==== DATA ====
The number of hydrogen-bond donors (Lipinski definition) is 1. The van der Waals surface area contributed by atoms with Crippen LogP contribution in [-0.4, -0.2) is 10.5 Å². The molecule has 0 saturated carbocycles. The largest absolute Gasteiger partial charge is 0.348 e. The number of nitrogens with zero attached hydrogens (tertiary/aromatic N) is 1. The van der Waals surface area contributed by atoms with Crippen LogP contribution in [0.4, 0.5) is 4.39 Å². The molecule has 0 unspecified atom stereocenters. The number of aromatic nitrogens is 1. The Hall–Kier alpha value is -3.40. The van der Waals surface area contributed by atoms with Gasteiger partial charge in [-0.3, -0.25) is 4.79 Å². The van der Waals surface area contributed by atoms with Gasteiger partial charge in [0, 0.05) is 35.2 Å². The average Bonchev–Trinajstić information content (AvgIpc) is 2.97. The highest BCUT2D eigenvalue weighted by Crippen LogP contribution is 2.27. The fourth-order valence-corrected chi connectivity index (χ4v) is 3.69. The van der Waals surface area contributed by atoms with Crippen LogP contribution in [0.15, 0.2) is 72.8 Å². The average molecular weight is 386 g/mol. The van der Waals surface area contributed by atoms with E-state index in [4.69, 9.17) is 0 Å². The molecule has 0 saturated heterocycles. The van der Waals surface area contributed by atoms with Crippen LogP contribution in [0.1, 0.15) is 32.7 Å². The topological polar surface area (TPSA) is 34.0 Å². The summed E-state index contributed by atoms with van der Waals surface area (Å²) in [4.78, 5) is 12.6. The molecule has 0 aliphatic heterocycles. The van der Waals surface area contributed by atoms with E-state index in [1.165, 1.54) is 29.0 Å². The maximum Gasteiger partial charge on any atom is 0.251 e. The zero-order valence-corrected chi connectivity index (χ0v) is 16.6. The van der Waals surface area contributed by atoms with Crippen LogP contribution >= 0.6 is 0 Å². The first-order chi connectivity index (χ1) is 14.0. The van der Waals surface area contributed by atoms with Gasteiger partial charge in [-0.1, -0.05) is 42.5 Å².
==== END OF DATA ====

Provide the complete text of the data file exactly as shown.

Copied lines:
The number of hydrogen-bond donors (Lipinski definition) is 1. The van der Waals surface area contributed by atoms with Crippen LogP contribution in [-0.4, -0.2) is 10.5 Å². The molecule has 0 saturated carbocycles. The largest absolute Gasteiger partial charge is 0.348 e. The number of nitrogens with zero attached hydrogens (tertiary/aromatic N) is 1. The van der Waals surface area contributed by atoms with Crippen LogP contribution in [0.4, 0.5) is 4.39 Å². The molecule has 0 unspecified atom stereocenters. The number of aromatic nitrogens is 1. The Hall–Kier alpha value is -3.40. The van der Waals surface area contributed by atoms with Gasteiger partial charge in [-0.3, -0.25) is 4.79 Å². The van der Waals surface area contributed by atoms with Gasteiger partial charge in [0, 0.05) is 35.2 Å². The average Bonchev–Trinajstić information content (AvgIpc) is 2.97. The highest BCUT2D eigenvalue weighted by Crippen LogP contribution is 2.27. The fourth-order valence-corrected chi connectivity index (χ4v) is 3.69. The van der Waals surface area contributed by atoms with Crippen LogP contribution in [0.15, 0.2) is 72.8 Å². The average molecular weight is 386 g/mol. The van der Waals surface area contributed by atoms with E-state index in [4.69, 9.17) is 0 Å². The molecule has 0 saturated heterocycles. The van der Waals surface area contributed by atoms with Crippen LogP contribution in [0.1, 0.15) is 32.7 Å². The topological polar surface area (TPSA) is 34.0 Å². The summed E-state index contributed by atoms with van der Waals surface area (Å²) in [4.78, 5) is 12.6. The molecule has 0 aliphatic heterocycles. The van der Waals surface area contributed by atoms with E-state index in [1.165, 1.54) is 29.0 Å². The maximum Gasteiger partial charge on any atom is 0.251 e. The zero-order valence-corrected chi connectivity index (χ0v) is 16.6. The van der Waals surface area contributed by atoms with Crippen LogP contribution >= 0.6 is 0 Å². The first-order chi connectivity index (χ1) is 14.0. The van der Waals surface area contributed by atoms with Gasteiger partial charge in [-0.1, -0.05) is 42.5 Å².